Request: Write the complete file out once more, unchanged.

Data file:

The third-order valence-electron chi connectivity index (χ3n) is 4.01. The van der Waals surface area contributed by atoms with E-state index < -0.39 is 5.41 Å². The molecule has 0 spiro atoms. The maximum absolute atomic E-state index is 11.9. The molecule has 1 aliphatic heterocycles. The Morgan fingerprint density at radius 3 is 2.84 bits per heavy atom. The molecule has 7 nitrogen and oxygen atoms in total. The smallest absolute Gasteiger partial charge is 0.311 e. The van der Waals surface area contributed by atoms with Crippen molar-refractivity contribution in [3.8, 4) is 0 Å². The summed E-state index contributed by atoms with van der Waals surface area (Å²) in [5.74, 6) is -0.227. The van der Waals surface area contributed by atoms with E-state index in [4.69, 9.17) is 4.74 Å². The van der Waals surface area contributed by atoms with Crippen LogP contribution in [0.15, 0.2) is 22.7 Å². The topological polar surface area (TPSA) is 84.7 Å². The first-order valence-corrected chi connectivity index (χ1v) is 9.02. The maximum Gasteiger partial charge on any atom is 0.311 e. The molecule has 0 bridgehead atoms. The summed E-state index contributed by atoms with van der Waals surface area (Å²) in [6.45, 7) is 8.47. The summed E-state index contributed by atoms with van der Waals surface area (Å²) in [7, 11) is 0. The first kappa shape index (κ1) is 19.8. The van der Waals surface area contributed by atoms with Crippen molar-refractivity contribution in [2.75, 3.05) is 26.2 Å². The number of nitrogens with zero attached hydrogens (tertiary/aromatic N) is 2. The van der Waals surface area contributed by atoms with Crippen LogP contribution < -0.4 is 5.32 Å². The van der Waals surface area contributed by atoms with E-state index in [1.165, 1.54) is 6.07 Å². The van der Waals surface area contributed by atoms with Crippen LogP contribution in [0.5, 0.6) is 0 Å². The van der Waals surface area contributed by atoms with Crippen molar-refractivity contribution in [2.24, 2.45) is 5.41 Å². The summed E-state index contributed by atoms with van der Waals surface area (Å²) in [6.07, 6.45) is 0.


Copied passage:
The third-order valence-electron chi connectivity index (χ3n) is 4.01. The van der Waals surface area contributed by atoms with E-state index < -0.39 is 5.41 Å². The molecule has 0 spiro atoms. The maximum absolute atomic E-state index is 11.9. The molecule has 1 aliphatic heterocycles. The Morgan fingerprint density at radius 3 is 2.84 bits per heavy atom. The molecule has 7 nitrogen and oxygen atoms in total. The smallest absolute Gasteiger partial charge is 0.311 e. The van der Waals surface area contributed by atoms with Crippen molar-refractivity contribution in [3.8, 4) is 0 Å². The summed E-state index contributed by atoms with van der Waals surface area (Å²) in [5.74, 6) is -0.227. The van der Waals surface area contributed by atoms with E-state index in [4.69, 9.17) is 4.74 Å². The van der Waals surface area contributed by atoms with Crippen LogP contribution in [0.15, 0.2) is 22.7 Å². The topological polar surface area (TPSA) is 84.7 Å². The first-order valence-corrected chi connectivity index (χ1v) is 9.02. The maximum Gasteiger partial charge on any atom is 0.311 e. The molecule has 0 bridgehead atoms. The summed E-state index contributed by atoms with van der Waals surface area (Å²) in [6.45, 7) is 8.47. The summed E-state index contributed by atoms with van der Waals surface area (Å²) in [7, 11) is 0. The first kappa shape index (κ1) is 19.8. The van der Waals surface area contributed by atoms with Crippen molar-refractivity contribution in [2.75, 3.05) is 26.2 Å². The number of nitrogens with zero attached hydrogens (tertiary/aromatic N) is 2. The van der Waals surface area contributed by atoms with Crippen LogP contribution < -0.4 is 5.32 Å². The van der Waals surface area contributed by atoms with E-state index in [1.165, 1.54) is 6.07 Å². The van der Waals surface area contributed by atoms with Crippen LogP contribution in [0.5, 0.6) is 0 Å². The van der Waals surface area contributed by atoms with Crippen molar-refractivity contribution in [2.24, 2.45) is 5.41 Å². The summed E-state index contributed by atoms with van der Waals surface area (Å²) in [6.07, 6.45) is 0.